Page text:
The next point to reach is the smaller water course junction near the number 3 (third arrow). This can be followed on its south side into the semi-open area. Then use boundary the bushy area (green stripe) to follow to the control.
So although this leg was on a hard course, it offered linear features to reach the control, and could be broken down into a few major parts.
Other less favourable options were:
Use the north-east trending track as an alternative to the major creek – but this lacks a distinctive attack point from which you would leave it for the control until the open area is reached
Straight line – it! Much harder choice for the second part of the leg.
The championships were held at “The Paddocks” Para Hills on Monday May 21. Yalanga Orienteering Club with the assistance of other clubs hosted this year’s event.
234 students from 28 primary and secondary schools competed over 12 courses. The map terrain was generally flat and comprised sports grounds, tracks, mounds, parklands, wetlands and suburbs. Only the harder courses extended into the suburbs.
The weather conditions were overcast but mild. A southerly breeze became slightly gusty late morning. There was no rain. There was ample parking space for cars and buses. The veranda of the Para Hills West Soccer Club provided shelter for Registration and the Finish computers. The event went smoothly apart from a marquee upturned by a wind gust.
Competitors used Pcards. This year teachers on registering were handed a pack containing Pcards for distributing to students. Previously these were handed to students at the start. This seemed to work well saving time and labour at the start.
The courses were suitably challenging particularly for students who were not regular orienteers. The seven volunteers (“Pink Hats”) out on the courses assisted dis-orientated competitors. The majority of competitors completed their courses and good times were also achieved.
Congratulations to all individual place getters. Click here for results. Congratulations also to the schools that were the place getters for the two shields. Woodside and Goodwood Primary schools jointly won the Primary Schools Williams Shield. East Adelaide PS came 2nd and Stirling East PS came 3rd.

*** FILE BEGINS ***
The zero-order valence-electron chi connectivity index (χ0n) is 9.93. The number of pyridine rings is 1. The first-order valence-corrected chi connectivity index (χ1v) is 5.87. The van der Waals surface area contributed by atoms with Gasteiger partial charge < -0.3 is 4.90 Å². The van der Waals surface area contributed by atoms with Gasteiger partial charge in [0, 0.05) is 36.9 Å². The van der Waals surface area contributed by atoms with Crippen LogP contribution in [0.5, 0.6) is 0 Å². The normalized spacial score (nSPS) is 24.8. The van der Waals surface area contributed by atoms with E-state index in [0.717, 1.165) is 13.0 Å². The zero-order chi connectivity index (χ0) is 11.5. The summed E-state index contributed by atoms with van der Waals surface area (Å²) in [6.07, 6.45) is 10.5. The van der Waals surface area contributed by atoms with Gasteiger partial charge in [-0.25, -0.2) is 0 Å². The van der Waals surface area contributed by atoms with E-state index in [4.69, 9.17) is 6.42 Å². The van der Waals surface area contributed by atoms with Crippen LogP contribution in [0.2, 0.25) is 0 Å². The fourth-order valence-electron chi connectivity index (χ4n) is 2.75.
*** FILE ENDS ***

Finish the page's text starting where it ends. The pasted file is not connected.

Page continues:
The Brian Wales shield was won by Pembroke School. Trinity College was 2nd and Heathfield HS 3rd.
Article by Doug Fotheringham (Event Organiser, Yalanga Orienteers)
Paradise Lost - A belated account of UK orienteering, Sept 2017
By Ben Cazzolato
Article reprinted from April Tjuringan Star
What do you do when work drags you half way across the globe and away from a two-day carnival in the state’s midnorth, including the middle-distance champs at Paradise? Do what any mad orienteer would do and find an event nearby to your travels.
Work took me to the southern city of Cork in Ireland to attend a conference on Ocean Renewable Energy. I arrived in Cork on a Sat 26th Aug to a lovely morning. Still recovering from the flu and having travelled for 30 hours I decided to stretch the legs and go for a short run. 1km in I suddenly cramped up and collapsed onto a stone wall. It was terrifying experience and took me half an hour to hobble back to the hotel. Not a good start to my training for the Aus Champs a month later!
Cork Mid-Summer League, Ballincollig Regional Park
The next day I jumped on a bus that took me out to an event run by the Cork Orienteering Club at Ballincollig Regional Park. The park measures 134 acres in size and is located on the South bank of the River Lee, with much of it on the river’s floodplain. Gunpowder was manufactured there from the 18th century to the start of the 20th Century. From here it was transported to Cork City and the Port of Cork for supply to the British Armed Forces worldwide. The park itself comprises the now defunct Gunpowder Mills complex and the networks of sluices and canals installed in the grounds and used in the manufacturing process still remain today along with most of the 55 buildings (ruins).
One of the many bridges crossing the Lee.
A channel off the Lee.
One of the 55 ruins in the forest.
Don’t be fooled, there be nasty nettles in that grass.